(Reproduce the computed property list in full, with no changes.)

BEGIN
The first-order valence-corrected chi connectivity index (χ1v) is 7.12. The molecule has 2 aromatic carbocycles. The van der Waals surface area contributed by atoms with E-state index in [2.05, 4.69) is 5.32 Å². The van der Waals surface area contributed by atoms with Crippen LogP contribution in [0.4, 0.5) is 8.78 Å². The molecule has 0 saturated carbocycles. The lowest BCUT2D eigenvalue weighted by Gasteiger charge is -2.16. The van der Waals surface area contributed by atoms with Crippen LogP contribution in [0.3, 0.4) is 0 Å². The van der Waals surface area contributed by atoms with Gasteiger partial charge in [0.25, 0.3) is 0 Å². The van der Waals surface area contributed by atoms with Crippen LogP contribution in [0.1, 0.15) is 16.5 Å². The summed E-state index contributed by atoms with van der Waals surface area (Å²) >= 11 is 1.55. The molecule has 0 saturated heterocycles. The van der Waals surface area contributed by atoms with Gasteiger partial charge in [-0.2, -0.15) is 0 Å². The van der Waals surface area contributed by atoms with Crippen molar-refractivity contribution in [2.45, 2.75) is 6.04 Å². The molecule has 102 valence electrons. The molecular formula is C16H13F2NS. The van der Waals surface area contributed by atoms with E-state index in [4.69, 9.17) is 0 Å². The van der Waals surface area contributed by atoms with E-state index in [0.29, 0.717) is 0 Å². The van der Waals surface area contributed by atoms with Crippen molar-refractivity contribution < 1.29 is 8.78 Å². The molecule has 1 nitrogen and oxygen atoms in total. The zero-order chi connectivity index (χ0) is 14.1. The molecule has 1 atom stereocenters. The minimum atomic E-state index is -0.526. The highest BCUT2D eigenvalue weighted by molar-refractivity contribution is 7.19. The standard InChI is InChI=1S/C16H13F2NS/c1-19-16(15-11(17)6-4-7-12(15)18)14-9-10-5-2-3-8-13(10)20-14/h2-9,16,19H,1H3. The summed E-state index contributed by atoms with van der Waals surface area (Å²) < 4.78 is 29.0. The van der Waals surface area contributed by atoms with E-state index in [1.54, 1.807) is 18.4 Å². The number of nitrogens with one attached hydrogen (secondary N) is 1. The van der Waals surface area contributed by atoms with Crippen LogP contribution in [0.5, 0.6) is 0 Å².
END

The first-order valence-corrected chi connectivity index (χ1v) is 7.12. The molecule has 2 aromatic carbocycles. The van der Waals surface area contributed by atoms with E-state index in [2.05, 4.69) is 5.32 Å². The van der Waals surface area contributed by atoms with Crippen LogP contribution in [0.4, 0.5) is 8.78 Å². The molecule has 0 saturated carbocycles. The lowest BCUT2D eigenvalue weighted by Gasteiger charge is -2.16. The van der Waals surface area contributed by atoms with Crippen LogP contribution in [0.3, 0.4) is 0 Å². The van der Waals surface area contributed by atoms with Gasteiger partial charge in [0.25, 0.3) is 0 Å². The van der Waals surface area contributed by atoms with Crippen LogP contribution in [0.1, 0.15) is 16.5 Å². The summed E-state index contributed by atoms with van der Waals surface area (Å²) >= 11 is 1.55. The molecule has 0 saturated heterocycles. The van der Waals surface area contributed by atoms with Gasteiger partial charge in [-0.2, -0.15) is 0 Å². The van der Waals surface area contributed by atoms with Crippen molar-refractivity contribution in [2.45, 2.75) is 6.04 Å². The molecule has 102 valence electrons. The molecular formula is C16H13F2NS. The van der Waals surface area contributed by atoms with E-state index in [4.69, 9.17) is 0 Å². The van der Waals surface area contributed by atoms with E-state index in [0.29, 0.717) is 0 Å². The van der Waals surface area contributed by atoms with Crippen molar-refractivity contribution < 1.29 is 8.78 Å². The molecule has 1 nitrogen and oxygen atoms in total. The zero-order chi connectivity index (χ0) is 14.1. The molecule has 1 atom stereocenters. The minimum atomic E-state index is -0.526. The highest BCUT2D eigenvalue weighted by molar-refractivity contribution is 7.19. The standard InChI is InChI=1S/C16H13F2NS/c1-19-16(15-11(17)6-4-7-12(15)18)14-9-10-5-2-3-8-13(10)20-14/h2-9,16,19H,1H3. The summed E-state index contributed by atoms with van der Waals surface area (Å²) < 4.78 is 29.0. The van der Waals surface area contributed by atoms with E-state index in [1.54, 1.807) is 18.4 Å². The number of nitrogens with one attached hydrogen (secondary N) is 1. The van der Waals surface area contributed by atoms with Crippen LogP contribution in [0.5, 0.6) is 0 Å².